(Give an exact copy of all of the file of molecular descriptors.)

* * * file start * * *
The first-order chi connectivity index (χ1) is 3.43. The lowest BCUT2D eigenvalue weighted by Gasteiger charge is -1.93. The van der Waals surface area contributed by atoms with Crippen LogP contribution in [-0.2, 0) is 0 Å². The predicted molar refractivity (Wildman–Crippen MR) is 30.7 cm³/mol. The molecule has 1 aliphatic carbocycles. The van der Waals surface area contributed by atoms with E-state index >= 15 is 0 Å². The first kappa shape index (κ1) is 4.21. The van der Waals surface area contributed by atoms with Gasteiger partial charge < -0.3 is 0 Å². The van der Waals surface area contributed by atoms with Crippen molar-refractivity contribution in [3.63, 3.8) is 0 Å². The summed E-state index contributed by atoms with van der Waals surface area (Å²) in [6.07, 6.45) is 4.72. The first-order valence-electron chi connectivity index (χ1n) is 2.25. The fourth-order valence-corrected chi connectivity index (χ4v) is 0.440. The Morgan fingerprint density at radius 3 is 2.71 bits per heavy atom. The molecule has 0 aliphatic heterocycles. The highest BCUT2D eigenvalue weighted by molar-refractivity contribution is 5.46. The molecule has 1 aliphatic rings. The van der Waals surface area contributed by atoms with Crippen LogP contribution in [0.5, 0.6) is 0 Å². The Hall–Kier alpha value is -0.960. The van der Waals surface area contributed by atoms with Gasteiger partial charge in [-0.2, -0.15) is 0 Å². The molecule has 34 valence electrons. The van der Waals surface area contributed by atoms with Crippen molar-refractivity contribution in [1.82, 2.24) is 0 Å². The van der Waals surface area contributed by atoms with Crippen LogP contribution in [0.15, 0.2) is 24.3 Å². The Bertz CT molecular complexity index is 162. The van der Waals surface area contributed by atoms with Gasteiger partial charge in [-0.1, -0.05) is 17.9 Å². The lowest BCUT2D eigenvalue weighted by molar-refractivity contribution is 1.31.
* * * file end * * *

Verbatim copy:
The first-order chi connectivity index (χ1) is 3.43. The lowest BCUT2D eigenvalue weighted by Gasteiger charge is -1.93. The van der Waals surface area contributed by atoms with Crippen LogP contribution in [-0.2, 0) is 0 Å². The predicted molar refractivity (Wildman–Crippen MR) is 30.7 cm³/mol. The molecule has 1 aliphatic carbocycles. The van der Waals surface area contributed by atoms with E-state index >= 15 is 0 Å². The first kappa shape index (κ1) is 4.21. The van der Waals surface area contributed by atoms with Gasteiger partial charge < -0.3 is 0 Å². The van der Waals surface area contributed by atoms with Crippen molar-refractivity contribution in [3.63, 3.8) is 0 Å². The summed E-state index contributed by atoms with van der Waals surface area (Å²) in [6.07, 6.45) is 4.72. The first-order valence-electron chi connectivity index (χ1n) is 2.25. The fourth-order valence-corrected chi connectivity index (χ4v) is 0.440. The Morgan fingerprint density at radius 3 is 2.71 bits per heavy atom. The molecule has 0 aliphatic heterocycles. The highest BCUT2D eigenvalue weighted by molar-refractivity contribution is 5.46. The molecule has 1 aliphatic rings. The van der Waals surface area contributed by atoms with Crippen LogP contribution in [0.5, 0.6) is 0 Å². The Hall–Kier alpha value is -0.960. The van der Waals surface area contributed by atoms with Gasteiger partial charge in [-0.2, -0.15) is 0 Å². The molecule has 34 valence electrons. The van der Waals surface area contributed by atoms with Crippen molar-refractivity contribution in [1.82, 2.24) is 0 Å². The van der Waals surface area contributed by atoms with Crippen LogP contribution in [0.15, 0.2) is 24.3 Å². The Bertz CT molecular complexity index is 162. The van der Waals surface area contributed by atoms with Gasteiger partial charge in [-0.1, -0.05) is 17.9 Å². The lowest BCUT2D eigenvalue weighted by molar-refractivity contribution is 1.31.